AMD cuts Ryzen 7000 series CPU production due to PC market decline

AMD previously released preliminary financial results for the third quarter of 2022, with expected revenue of approximately $5.6 billion, a year-on-year increase of 29%. Compared with the $6.7 billion reported in the second quarter of 2022, and the expectation of a 55% year-on-year increase, revenue was significantly reduced by $1.1 billion. This reflects that the softening of the PC market may be much more severe than previously estimated, coupled with the need for destocking operations in the supply chain, resulting in fewer processor shipments.
Ryzen 9 7900X cover

Image: der8auer

According to Wccftech, AMD plans to reduce the production of Ryzen 7000 series processors based on the Zen 4 architecture due to the decline in the PC market and the overall poor performance of the AM5 platform. Although AMD is trying to attract users with a series of powerful features, supporting PCIe 5.0 and DDR5 memory on the AM5 platform, the price of related motherboards has also risen, even mainstream-level B650 motherboards have fallen short of the $125 price AMD had promised.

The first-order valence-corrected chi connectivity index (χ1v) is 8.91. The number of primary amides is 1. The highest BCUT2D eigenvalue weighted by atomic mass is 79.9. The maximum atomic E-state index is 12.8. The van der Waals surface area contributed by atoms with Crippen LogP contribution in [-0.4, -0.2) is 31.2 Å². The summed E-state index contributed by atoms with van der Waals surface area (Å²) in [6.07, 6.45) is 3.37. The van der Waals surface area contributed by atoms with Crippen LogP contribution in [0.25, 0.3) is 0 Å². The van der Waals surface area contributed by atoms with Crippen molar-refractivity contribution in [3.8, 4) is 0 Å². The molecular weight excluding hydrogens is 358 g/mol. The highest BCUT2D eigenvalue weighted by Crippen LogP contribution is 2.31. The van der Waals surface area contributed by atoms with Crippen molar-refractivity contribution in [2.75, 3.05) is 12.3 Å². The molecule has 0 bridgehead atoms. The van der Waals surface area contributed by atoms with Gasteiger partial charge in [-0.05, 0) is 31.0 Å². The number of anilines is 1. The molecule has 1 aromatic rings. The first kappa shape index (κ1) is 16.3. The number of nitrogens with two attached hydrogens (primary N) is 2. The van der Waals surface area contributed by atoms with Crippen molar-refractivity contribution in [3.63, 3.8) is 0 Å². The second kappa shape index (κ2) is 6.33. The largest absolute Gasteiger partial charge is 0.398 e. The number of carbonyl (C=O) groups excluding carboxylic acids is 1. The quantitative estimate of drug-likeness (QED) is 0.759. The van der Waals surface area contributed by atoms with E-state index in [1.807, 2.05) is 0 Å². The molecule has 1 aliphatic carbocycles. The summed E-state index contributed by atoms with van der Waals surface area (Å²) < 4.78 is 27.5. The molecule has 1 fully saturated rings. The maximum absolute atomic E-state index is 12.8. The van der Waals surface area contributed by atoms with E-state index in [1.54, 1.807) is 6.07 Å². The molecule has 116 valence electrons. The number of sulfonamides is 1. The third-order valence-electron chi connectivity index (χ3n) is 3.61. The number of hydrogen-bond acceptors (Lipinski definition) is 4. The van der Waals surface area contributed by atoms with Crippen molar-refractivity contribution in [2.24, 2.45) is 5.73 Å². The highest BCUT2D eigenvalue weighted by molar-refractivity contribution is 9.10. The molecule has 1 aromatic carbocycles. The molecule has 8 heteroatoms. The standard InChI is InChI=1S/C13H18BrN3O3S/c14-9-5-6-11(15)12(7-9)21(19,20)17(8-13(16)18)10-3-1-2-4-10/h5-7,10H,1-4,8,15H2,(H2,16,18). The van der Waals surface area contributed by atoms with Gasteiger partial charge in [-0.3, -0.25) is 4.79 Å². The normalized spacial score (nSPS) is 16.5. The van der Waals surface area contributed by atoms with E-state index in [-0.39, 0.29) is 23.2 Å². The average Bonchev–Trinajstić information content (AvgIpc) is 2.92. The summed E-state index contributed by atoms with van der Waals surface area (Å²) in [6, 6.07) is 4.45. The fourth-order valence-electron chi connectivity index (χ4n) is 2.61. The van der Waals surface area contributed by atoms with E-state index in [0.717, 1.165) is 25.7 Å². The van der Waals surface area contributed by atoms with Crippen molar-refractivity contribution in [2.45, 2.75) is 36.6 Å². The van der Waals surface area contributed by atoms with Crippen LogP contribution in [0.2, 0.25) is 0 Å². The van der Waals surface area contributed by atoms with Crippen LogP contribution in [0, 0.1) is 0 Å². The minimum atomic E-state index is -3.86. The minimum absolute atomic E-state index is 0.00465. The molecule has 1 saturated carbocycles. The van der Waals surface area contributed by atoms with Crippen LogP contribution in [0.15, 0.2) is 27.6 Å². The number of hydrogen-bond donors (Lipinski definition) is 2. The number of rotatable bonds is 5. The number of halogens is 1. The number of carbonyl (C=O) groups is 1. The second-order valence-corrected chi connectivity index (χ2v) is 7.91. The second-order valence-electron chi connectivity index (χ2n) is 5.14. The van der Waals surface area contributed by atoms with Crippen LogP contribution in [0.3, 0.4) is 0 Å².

Quite a few players want better game performance and can upgrade to the Ryzen 7 5800X3D processor on the existing AM4 platform. The 8 cores based on the Zen 3 architecture are enough for most scenarios. It was previously reported that the Ryzen 7000X3D series processors will be unveiled at the CES 2023 exhibition early next year. In addition, the high-end 12-core and 16-core products on the AM4 platform are currently far more cost-effective than the AM5 platform.

Among the released Ryzen 7000 series processors, the AMD Ryzen 9 7900X is the best-selling product, and its pricing seems to be more attractive than the lower-positioned Ryzen 7 7700X and Ryzen 5 7600X. Nearly all major retailers are rumored to have large stocks of Ryzen 7000-series processors and AM5 motherboards, and unless other factors cause a surge in demand, there’s no point in producing them at full capacity.